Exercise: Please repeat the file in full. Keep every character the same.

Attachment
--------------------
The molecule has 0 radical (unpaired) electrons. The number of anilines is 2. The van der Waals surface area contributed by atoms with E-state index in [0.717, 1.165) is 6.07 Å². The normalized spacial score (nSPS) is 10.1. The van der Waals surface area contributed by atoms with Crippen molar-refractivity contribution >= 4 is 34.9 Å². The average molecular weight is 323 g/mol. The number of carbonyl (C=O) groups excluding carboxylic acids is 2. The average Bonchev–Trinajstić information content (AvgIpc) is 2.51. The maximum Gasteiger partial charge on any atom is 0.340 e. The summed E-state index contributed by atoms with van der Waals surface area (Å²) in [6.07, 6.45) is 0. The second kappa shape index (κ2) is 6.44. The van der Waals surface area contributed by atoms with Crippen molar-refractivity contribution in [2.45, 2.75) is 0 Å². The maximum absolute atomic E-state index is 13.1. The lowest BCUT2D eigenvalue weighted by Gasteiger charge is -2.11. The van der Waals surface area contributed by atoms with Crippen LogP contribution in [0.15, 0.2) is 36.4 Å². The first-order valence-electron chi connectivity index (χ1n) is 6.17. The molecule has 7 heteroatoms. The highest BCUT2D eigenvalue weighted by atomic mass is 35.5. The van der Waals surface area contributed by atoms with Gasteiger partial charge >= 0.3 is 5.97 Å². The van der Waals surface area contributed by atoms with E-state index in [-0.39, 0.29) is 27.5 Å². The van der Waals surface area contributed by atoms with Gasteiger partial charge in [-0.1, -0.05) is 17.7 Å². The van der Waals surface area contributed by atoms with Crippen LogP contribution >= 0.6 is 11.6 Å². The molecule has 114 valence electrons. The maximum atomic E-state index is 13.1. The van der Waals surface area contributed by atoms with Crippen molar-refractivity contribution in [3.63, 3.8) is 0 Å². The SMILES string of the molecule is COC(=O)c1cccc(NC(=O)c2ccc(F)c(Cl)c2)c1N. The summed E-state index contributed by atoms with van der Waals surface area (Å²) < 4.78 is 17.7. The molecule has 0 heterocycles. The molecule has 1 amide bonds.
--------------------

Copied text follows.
The molecule has 0 radical (unpaired) electrons. The number of anilines is 2. The van der Waals surface area contributed by atoms with E-state index in [0.717, 1.165) is 6.07 Å². The normalized spacial score (nSPS) is 10.1. The van der Waals surface area contributed by atoms with Crippen molar-refractivity contribution >= 4 is 34.9 Å². The average molecular weight is 323 g/mol. The number of carbonyl (C=O) groups excluding carboxylic acids is 2. The average Bonchev–Trinajstić information content (AvgIpc) is 2.51. The maximum Gasteiger partial charge on any atom is 0.340 e. The summed E-state index contributed by atoms with van der Waals surface area (Å²) in [6.07, 6.45) is 0. The second kappa shape index (κ2) is 6.44. The van der Waals surface area contributed by atoms with Crippen molar-refractivity contribution in [2.45, 2.75) is 0 Å². The maximum absolute atomic E-state index is 13.1. The lowest BCUT2D eigenvalue weighted by Gasteiger charge is -2.11. The van der Waals surface area contributed by atoms with Crippen LogP contribution in [0.15, 0.2) is 36.4 Å². The first-order valence-electron chi connectivity index (χ1n) is 6.17. The molecule has 7 heteroatoms. The highest BCUT2D eigenvalue weighted by atomic mass is 35.5. The van der Waals surface area contributed by atoms with Gasteiger partial charge >= 0.3 is 5.97 Å². The van der Waals surface area contributed by atoms with E-state index in [-0.39, 0.29) is 27.5 Å². The van der Waals surface area contributed by atoms with Gasteiger partial charge in [-0.1, -0.05) is 17.7 Å². The van der Waals surface area contributed by atoms with Crippen LogP contribution >= 0.6 is 11.6 Å². The molecule has 114 valence electrons. The maximum atomic E-state index is 13.1. The van der Waals surface area contributed by atoms with Crippen molar-refractivity contribution in [3.63, 3.8) is 0 Å². The SMILES string of the molecule is COC(=O)c1cccc(NC(=O)c2ccc(F)c(Cl)c2)c1N. The summed E-state index contributed by atoms with van der Waals surface area (Å²) < 4.78 is 17.7. The molecule has 0 heterocycles. The molecule has 1 amide bonds.